By Lindsay Carroll
Over the last six months, Oregon Beach Ambassadors conducted 54 beach cleanups and removed just over 1,800 marine debris items from Oregon beaches to date. If marine debris were to be collected and removed at the same pace over the next six months, Ambassadors could remove over 3,200 items in one year and 16,000 items in five years!
Approximately 76% of all materials collected were plastic. Of the plastic items, the most commonly collected were plastic pieces, cigarette butts, foam pieces, plastic wrappers and plastic bags. Some of the “weirdest” items collected were one half of a dollar bill, a paper fortune teller, and a Star Wars-themed kite bag, among others.
Who are these marine debris miracle workers? Oregon Beach Ambassadors are volunteers of all ages who are dedicated to reducing marine debris on Oregon beaches. To date, there are 20 ambassadors contributing to the effort. Ambassadors spend anywhere from 30 minutes to a few hours collecting and removing and recording debris from their favorite beaches that they visit most frequently.
The program appeals to people who regularly clean their beach, but want their cleanups to mean more. One Ambassador in Newport who cleaned the beach weekly, even before the program, said the program “makes me feel like I am actually making a difference.”
Ambassadors log and categorize all items removed from the beach during each clean-up using the Marine Debris Tracker App (available on iOS and Android platforms). This data enables Surfrider to address an extremely important research priority, which is to identify the source, quantity, and types of marine debris found in Oregon. Data collected by ambassadors will be used to specifically tailor policies. For example, in the map below, you can see the location of each clean-up and more importantly, the locations where plastic grocery bags were logged and removed (yellow dots). Understanding the locations where plastic bags are frequently collected, can help Surfrider develop policy recommendations to stop plastic pollution at its source. In addition to informing policy, Surfrider will also use data to inform outreach efforts in coastal communities.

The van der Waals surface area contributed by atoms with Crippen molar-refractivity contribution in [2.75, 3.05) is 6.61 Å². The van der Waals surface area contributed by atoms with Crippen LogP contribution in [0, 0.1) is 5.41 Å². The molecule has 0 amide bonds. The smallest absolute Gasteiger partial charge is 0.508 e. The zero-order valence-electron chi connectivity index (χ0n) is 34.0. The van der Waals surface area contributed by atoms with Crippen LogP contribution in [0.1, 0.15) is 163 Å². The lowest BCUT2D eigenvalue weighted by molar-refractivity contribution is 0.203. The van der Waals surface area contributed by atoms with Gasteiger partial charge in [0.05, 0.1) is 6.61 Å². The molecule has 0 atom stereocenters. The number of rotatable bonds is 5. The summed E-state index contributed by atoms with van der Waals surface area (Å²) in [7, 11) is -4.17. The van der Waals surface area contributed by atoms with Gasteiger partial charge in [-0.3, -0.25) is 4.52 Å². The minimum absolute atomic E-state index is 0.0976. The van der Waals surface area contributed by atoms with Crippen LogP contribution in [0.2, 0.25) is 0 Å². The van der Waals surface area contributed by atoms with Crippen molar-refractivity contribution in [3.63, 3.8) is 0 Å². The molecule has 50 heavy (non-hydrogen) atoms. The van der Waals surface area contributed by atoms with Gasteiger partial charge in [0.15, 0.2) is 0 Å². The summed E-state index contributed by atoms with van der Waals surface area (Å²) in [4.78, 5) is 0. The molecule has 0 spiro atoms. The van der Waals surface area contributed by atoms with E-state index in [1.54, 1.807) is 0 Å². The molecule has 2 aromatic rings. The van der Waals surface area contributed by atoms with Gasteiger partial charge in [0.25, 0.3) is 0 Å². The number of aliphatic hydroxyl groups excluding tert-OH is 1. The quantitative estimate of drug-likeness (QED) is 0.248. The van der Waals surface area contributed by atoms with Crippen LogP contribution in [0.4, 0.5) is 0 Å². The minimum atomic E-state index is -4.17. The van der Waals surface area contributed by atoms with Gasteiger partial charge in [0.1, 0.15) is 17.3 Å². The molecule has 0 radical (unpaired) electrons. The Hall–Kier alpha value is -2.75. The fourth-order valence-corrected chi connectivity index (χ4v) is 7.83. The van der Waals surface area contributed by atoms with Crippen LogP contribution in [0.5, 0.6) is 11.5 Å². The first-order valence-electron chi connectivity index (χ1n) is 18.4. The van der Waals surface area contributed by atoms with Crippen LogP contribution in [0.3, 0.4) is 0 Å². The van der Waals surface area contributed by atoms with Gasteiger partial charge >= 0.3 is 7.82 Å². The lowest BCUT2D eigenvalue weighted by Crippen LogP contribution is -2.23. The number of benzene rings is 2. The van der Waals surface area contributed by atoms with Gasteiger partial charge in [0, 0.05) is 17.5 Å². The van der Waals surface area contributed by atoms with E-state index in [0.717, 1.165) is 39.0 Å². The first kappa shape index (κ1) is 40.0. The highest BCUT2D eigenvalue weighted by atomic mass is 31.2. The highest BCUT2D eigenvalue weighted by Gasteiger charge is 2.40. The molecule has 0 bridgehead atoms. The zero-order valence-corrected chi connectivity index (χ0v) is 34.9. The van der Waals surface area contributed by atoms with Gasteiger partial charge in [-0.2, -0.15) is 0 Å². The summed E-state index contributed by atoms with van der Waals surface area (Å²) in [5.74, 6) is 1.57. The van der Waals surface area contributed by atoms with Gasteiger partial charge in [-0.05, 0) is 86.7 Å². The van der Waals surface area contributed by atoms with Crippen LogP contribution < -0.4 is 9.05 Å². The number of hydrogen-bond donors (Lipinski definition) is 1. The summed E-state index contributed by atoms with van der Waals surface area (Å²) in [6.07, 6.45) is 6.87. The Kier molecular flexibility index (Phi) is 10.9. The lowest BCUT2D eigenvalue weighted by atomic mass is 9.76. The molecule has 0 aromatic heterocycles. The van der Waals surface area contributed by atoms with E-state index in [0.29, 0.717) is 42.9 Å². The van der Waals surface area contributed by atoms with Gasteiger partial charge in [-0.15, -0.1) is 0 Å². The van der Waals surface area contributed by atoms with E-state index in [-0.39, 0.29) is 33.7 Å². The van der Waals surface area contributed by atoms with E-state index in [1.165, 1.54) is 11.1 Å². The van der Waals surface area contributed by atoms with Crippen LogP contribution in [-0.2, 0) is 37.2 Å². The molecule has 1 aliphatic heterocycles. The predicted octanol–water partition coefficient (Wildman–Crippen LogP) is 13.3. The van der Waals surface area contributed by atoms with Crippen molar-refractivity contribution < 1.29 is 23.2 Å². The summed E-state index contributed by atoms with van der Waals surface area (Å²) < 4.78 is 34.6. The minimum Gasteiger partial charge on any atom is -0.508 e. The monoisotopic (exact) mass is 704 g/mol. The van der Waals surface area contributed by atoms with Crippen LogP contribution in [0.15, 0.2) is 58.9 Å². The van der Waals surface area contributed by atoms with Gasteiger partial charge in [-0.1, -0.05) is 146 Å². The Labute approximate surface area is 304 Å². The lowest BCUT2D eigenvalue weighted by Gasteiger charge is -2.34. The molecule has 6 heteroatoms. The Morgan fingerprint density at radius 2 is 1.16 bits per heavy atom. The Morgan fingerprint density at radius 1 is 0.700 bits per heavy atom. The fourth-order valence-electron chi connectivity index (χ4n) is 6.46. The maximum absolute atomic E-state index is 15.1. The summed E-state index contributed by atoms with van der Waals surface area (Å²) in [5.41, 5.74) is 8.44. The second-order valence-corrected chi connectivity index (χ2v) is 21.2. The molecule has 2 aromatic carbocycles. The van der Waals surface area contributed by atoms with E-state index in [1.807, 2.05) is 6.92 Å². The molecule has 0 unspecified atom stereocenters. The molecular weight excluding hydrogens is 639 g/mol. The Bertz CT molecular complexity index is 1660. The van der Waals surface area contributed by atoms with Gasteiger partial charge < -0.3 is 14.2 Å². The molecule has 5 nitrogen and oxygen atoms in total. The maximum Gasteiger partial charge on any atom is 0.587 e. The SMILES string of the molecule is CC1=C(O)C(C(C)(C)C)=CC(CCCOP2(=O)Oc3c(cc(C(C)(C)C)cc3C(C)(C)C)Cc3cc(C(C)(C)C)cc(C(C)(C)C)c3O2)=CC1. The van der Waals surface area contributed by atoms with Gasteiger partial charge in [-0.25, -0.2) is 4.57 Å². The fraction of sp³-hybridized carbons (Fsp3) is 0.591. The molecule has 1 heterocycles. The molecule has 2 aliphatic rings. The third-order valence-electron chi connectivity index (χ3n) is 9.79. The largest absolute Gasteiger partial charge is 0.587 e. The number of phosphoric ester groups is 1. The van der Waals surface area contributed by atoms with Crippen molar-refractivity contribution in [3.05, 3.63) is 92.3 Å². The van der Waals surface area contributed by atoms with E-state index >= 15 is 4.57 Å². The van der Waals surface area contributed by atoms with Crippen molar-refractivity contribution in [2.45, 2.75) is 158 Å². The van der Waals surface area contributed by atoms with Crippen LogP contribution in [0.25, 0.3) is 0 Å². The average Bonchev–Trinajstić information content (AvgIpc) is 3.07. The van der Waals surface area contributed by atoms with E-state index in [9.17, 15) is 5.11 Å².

The Ambassadors are making an impact and are helping provide Surfrider with necessary data to answer critical marine debris questions. But, you do not need to be an Oregon Beach Ambassador to help the cause. The Marine Debris Tracker App can be downloaded by anyone. The next time you head to your favorite beach, consider taking a bucket, picking up trash as you walk, and logging the data. You can also limit the marine debris making it to our oceans and beaches by changing some of your personal habits. A few considerations are listed below.
Many thanks go out to the Oregon Beach Ambassadors for their time and efforts. Be sure to stay-tuned for more program updates and findings.